Same for the relationship between the next two levels, and the next, and the next... all the way up until you reach people with unique and difficult-to-duplicate skills, who are much harder to replace and who've not been nearly so harmed by the modern economy.
For any ordinary person in an ordinary job, though, tolerance of mass immigration has turned modern American into something like the Europe our forefathers sought to escape. For every job there are ten hungry workers willing to do it for less.
There is no frontier where anyone can go to make a life for themselves; from sea to shining sea, our businesses are trapped in a tight web of overregulation and overtaxation making it almost impossible for anyone not well-heeled to make a go.
So we see that four decades of generally liberal governance, and four+ years of extreme far-leftist governance, have put Americans right where our rulers want us: mired in desperation and insecurity. Very few people can be assured of having a job tomorrow or of finding a new one, because unlike throughout most of American history, there are many people just as qualified and far more desperate who want your job. And the foundation of this high demand for jobs is the vast over-immigration - not just illegal immigration, but mass immigration at all when we no longer have a frontier to absorb them.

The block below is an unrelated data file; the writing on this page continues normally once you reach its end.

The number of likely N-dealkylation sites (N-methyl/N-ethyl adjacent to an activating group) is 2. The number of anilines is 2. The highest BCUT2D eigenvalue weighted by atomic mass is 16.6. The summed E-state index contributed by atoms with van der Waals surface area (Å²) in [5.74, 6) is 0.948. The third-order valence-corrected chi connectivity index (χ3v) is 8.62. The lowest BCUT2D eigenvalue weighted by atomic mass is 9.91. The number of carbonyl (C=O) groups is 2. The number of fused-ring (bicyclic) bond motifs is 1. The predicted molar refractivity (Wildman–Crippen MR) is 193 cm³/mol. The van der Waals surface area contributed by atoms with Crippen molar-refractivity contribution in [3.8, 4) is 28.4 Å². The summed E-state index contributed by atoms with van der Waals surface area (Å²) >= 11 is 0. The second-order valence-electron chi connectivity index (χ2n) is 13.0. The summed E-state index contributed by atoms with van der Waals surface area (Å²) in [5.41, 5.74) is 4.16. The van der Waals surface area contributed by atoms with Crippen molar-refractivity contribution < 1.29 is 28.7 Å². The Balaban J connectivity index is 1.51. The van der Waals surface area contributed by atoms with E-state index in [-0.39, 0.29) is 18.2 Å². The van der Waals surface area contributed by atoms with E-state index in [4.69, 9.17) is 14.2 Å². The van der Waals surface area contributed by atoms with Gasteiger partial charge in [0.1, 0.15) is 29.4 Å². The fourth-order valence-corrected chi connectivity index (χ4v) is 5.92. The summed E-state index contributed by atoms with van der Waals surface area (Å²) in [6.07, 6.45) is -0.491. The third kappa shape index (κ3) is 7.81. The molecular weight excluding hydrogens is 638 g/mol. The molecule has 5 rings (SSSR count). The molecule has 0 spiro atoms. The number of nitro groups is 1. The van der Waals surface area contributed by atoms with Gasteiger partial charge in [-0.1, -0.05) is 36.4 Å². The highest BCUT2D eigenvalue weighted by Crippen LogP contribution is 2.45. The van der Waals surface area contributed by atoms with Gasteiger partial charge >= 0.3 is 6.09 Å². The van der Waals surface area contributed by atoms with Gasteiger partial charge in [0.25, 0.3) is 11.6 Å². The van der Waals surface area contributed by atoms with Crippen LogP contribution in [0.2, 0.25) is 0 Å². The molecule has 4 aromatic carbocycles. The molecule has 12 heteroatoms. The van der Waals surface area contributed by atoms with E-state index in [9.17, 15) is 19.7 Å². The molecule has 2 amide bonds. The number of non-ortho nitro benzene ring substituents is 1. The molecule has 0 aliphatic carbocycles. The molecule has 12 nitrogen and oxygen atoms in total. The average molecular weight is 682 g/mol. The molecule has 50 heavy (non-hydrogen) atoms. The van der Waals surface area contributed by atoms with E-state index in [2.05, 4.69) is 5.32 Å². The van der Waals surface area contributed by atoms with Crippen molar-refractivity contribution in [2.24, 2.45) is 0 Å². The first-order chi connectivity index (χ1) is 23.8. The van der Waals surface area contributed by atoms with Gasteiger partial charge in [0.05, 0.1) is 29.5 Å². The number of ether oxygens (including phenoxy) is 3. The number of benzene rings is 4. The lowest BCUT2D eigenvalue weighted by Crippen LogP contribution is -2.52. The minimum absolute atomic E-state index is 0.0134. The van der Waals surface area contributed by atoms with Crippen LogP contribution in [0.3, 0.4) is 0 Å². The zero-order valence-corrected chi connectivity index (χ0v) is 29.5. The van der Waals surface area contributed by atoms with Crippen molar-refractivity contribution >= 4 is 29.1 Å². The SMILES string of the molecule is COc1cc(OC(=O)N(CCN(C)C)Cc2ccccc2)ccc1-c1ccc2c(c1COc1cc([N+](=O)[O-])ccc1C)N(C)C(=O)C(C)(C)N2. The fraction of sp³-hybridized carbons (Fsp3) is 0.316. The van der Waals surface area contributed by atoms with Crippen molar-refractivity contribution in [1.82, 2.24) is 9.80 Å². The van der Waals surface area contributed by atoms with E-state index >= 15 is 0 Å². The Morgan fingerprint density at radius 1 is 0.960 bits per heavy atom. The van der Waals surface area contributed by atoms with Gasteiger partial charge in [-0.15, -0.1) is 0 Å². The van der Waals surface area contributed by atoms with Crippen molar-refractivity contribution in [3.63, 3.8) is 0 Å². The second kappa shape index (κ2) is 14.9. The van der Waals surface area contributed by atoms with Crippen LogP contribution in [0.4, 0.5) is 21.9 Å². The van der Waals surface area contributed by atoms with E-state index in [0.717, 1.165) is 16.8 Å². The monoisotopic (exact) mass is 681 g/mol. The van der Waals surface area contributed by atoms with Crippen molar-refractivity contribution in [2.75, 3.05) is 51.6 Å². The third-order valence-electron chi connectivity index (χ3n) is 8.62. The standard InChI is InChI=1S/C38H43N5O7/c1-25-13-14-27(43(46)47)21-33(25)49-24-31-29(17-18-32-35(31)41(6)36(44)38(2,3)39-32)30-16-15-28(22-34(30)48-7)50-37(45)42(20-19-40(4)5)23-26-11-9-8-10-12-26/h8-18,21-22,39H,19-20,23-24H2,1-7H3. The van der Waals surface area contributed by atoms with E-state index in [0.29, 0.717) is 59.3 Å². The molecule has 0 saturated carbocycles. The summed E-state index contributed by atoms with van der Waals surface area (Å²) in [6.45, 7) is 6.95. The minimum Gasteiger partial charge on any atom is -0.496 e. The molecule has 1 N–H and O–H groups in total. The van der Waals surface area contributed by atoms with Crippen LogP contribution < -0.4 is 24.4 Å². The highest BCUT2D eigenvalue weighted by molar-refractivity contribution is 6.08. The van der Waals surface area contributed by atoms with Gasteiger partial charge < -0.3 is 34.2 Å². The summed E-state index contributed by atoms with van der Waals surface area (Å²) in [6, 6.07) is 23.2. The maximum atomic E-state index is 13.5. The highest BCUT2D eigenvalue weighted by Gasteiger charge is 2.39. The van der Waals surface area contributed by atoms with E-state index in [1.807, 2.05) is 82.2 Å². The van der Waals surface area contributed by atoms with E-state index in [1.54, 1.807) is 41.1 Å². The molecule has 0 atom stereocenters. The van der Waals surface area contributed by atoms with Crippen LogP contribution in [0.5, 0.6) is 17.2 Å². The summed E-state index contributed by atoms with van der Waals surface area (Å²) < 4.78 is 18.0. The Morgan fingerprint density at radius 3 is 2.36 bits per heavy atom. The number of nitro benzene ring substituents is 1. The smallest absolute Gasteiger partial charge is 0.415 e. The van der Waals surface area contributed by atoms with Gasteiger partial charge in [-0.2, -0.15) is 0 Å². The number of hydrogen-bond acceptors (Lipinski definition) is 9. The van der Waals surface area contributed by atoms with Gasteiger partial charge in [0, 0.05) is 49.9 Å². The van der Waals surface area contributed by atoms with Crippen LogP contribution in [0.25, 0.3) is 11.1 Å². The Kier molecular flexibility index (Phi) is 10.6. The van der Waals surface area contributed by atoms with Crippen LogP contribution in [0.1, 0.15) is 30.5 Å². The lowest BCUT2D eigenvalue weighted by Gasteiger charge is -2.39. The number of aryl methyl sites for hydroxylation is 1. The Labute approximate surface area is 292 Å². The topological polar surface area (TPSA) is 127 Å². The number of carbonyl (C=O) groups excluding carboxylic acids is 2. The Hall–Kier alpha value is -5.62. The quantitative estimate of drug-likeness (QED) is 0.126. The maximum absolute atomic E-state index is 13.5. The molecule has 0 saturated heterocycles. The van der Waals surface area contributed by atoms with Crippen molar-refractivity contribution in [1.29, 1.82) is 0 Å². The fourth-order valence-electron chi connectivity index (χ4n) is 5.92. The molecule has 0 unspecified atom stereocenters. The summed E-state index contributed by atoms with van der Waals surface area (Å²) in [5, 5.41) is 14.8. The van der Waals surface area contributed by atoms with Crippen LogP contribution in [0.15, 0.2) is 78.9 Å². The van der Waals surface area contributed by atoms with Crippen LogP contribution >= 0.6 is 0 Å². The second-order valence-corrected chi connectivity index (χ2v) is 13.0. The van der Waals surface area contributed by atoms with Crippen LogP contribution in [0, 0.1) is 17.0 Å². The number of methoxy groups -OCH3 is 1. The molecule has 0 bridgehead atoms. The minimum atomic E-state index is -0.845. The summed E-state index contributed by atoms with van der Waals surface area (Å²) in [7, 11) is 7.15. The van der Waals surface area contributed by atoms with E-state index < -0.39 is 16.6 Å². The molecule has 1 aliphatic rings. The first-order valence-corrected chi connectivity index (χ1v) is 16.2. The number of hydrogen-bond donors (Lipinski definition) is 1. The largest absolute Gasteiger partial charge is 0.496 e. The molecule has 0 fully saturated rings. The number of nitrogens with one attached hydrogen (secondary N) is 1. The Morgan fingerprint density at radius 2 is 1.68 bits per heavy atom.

Now, this isn't to say that all immigration is bad. We can use all the millionaires and foreign entrepreneurs we can get, and many other countries wiser than us are offering incentives to the well-heeled to come start a business.
But we absolutely do not need any more illiterate peasants; we have plenty of unemployed illiterate peasants of our own, thank you very much, and the only way to let them earn enough money to become more than illiterate peasants is to reduce the supply. Until we take this simple first step, neither our economy, nor inequality, nor America's unemployment problem are going to get any better.
Over the past five years, the editors have been secretly working on a book that summarizes the fundamental viewpoints of Scragged.